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November 8, 2013

Blinn theatre presents rarely-seen British comedy

‘Star Chamber’ skewers committee meetings, actors in equal measure

Star ChamberNot a fan of pedantic committee meetings? Then the Blinn College – Bryan campus Theatre Department’s production of “Star Chamber” is likely to offer up a good laugh.

The curtain will rise on “Star Chamber at 7:30 p.m. Nov. 14-16 at the Blinn Student Center.

“It’s a behind-the-scenes look at actors behaving very badly,” said Blinn – Bryan Theatre Director Greg Wise.

“They think they are doing good things, but all they’re doing is serving themselves. It also brings back everything you hate about committee meetings.”

The play is the second production of the 2013-14 season after “A Piece of My Heart” in October. Admission is free.

“Star Chamber,” written by Noel Coward, was part of a 10-play series titled, “Tonight at 8:30.” The play was performed just once during its original run before Coward, who was inspired by his own experience as president of the Actors’ Orphanage from 1934-56, removed it from the series. It has seldom been seen since, and didn’t make its debut in the United States until 2010.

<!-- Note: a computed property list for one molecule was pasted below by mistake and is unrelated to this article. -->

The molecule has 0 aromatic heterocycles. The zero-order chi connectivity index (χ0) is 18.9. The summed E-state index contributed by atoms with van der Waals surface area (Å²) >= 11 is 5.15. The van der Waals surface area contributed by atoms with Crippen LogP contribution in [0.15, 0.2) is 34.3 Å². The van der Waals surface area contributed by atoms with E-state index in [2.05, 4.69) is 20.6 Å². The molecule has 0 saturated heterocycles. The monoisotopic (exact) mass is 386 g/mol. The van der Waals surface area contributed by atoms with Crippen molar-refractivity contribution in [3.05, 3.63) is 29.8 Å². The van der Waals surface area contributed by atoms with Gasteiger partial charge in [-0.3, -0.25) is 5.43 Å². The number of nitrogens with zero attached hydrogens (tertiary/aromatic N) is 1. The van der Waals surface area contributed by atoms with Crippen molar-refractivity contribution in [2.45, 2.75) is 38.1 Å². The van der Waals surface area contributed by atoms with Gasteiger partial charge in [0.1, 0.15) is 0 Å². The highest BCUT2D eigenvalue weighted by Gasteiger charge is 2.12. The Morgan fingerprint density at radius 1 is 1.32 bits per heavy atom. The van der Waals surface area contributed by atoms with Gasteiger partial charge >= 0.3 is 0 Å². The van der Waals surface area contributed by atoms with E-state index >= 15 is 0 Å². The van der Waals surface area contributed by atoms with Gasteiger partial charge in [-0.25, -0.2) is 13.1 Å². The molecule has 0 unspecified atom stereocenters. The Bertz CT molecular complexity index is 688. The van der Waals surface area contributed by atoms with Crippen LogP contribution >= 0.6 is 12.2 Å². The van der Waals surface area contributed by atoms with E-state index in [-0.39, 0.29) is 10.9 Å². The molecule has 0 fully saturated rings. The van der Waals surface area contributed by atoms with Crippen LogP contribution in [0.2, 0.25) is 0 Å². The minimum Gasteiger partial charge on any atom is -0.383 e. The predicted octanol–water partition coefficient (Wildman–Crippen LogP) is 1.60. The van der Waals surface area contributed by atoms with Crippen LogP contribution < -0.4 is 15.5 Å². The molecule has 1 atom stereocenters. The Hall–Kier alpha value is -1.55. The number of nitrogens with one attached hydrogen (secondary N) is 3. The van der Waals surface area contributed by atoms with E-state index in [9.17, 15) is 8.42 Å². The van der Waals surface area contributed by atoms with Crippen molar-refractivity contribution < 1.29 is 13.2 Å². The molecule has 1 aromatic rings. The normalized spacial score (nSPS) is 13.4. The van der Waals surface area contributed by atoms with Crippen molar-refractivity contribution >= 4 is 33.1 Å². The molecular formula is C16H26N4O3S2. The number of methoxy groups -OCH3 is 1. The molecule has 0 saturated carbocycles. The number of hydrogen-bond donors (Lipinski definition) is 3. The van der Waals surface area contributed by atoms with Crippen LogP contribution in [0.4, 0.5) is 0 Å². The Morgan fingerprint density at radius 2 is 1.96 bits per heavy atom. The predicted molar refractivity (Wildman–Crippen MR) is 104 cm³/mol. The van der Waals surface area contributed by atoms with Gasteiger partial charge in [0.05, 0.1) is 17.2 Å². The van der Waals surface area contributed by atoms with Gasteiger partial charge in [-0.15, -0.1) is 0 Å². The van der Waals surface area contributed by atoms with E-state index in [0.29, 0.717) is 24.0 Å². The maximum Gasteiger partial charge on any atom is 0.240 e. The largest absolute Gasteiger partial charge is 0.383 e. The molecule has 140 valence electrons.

The fast-paced script focuses on a roundtable discussion during a committee meeting for a charity benefiting destitute actresses. Coward pokes fun at the egocentricity and self-centeredness of the characters, framing the dog as one of the only compassionate characters in the tale.

The play is directed by Jean Daniels and the cast includes Katie Riely, Delvin James, Riley Donato, Braden Baumbach, Chelsea Mansker, Lyndsey Edwards, James Young, Jessica Lafferty, Tyler Everett, T.C. March, Josiah Butso and Cap Watson. Anise Gray serves as stage manager, Christine Ehresman is the light board operator, Andrew Densmore is the sound board operator, Sydney Vaughan and Butso manage the props, Makayla Hickman manages the backstage crew and March, Johnathan Oby and Riely manage the light crew.

“Noel Coward was lauded as the comic of his time and one of the best British writers that ever existed,” Wise said. “He blatantly uses sarcasm to such a degree in his plays you can’t help but love the characters he paints. Who doesn’t love sharp, witty people?”

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